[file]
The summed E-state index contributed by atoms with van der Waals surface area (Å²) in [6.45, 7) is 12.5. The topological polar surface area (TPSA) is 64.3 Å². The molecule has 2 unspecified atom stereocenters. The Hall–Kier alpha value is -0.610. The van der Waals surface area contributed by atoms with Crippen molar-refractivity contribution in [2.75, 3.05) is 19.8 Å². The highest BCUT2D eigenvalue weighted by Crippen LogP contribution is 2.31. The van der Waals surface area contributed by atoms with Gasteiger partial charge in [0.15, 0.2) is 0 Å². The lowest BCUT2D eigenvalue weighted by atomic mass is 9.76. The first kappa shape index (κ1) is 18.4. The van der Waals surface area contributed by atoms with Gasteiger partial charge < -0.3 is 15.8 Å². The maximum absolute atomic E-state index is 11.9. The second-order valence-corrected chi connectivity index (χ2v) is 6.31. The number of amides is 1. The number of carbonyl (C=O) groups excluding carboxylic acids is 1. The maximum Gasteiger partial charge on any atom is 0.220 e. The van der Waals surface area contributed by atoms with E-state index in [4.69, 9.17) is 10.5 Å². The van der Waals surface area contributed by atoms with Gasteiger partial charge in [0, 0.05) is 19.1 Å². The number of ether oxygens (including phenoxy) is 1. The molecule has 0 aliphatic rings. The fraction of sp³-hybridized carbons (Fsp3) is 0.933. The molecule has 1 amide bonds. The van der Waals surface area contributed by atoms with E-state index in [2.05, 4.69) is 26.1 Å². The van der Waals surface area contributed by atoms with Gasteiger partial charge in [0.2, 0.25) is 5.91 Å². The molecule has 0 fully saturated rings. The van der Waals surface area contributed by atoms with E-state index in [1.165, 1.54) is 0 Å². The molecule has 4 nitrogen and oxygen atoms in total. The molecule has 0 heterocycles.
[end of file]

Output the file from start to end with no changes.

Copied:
The summed E-state index contributed by atoms with van der Waals surface area (Å²) in [6.45, 7) is 12.5. The topological polar surface area (TPSA) is 64.3 Å². The molecule has 2 unspecified atom stereocenters. The Hall–Kier alpha value is -0.610. The van der Waals surface area contributed by atoms with Crippen molar-refractivity contribution in [2.75, 3.05) is 19.8 Å². The highest BCUT2D eigenvalue weighted by Crippen LogP contribution is 2.31. The van der Waals surface area contributed by atoms with Gasteiger partial charge in [0.15, 0.2) is 0 Å². The lowest BCUT2D eigenvalue weighted by atomic mass is 9.76. The first kappa shape index (κ1) is 18.4. The van der Waals surface area contributed by atoms with Gasteiger partial charge < -0.3 is 15.8 Å². The maximum absolute atomic E-state index is 11.9. The second-order valence-corrected chi connectivity index (χ2v) is 6.31. The number of amides is 1. The number of carbonyl (C=O) groups excluding carboxylic acids is 1. The maximum Gasteiger partial charge on any atom is 0.220 e. The van der Waals surface area contributed by atoms with E-state index in [4.69, 9.17) is 10.5 Å². The van der Waals surface area contributed by atoms with Gasteiger partial charge in [0, 0.05) is 19.1 Å². The number of ether oxygens (including phenoxy) is 1. The molecule has 0 aliphatic rings. The fraction of sp³-hybridized carbons (Fsp3) is 0.933. The molecule has 1 amide bonds. The van der Waals surface area contributed by atoms with E-state index in [2.05, 4.69) is 26.1 Å². The van der Waals surface area contributed by atoms with Gasteiger partial charge in [0.2, 0.25) is 5.91 Å². The molecule has 0 fully saturated rings. The van der Waals surface area contributed by atoms with E-state index in [1.165, 1.54) is 0 Å². The molecule has 4 nitrogen and oxygen atoms in total. The molecule has 0 heterocycles.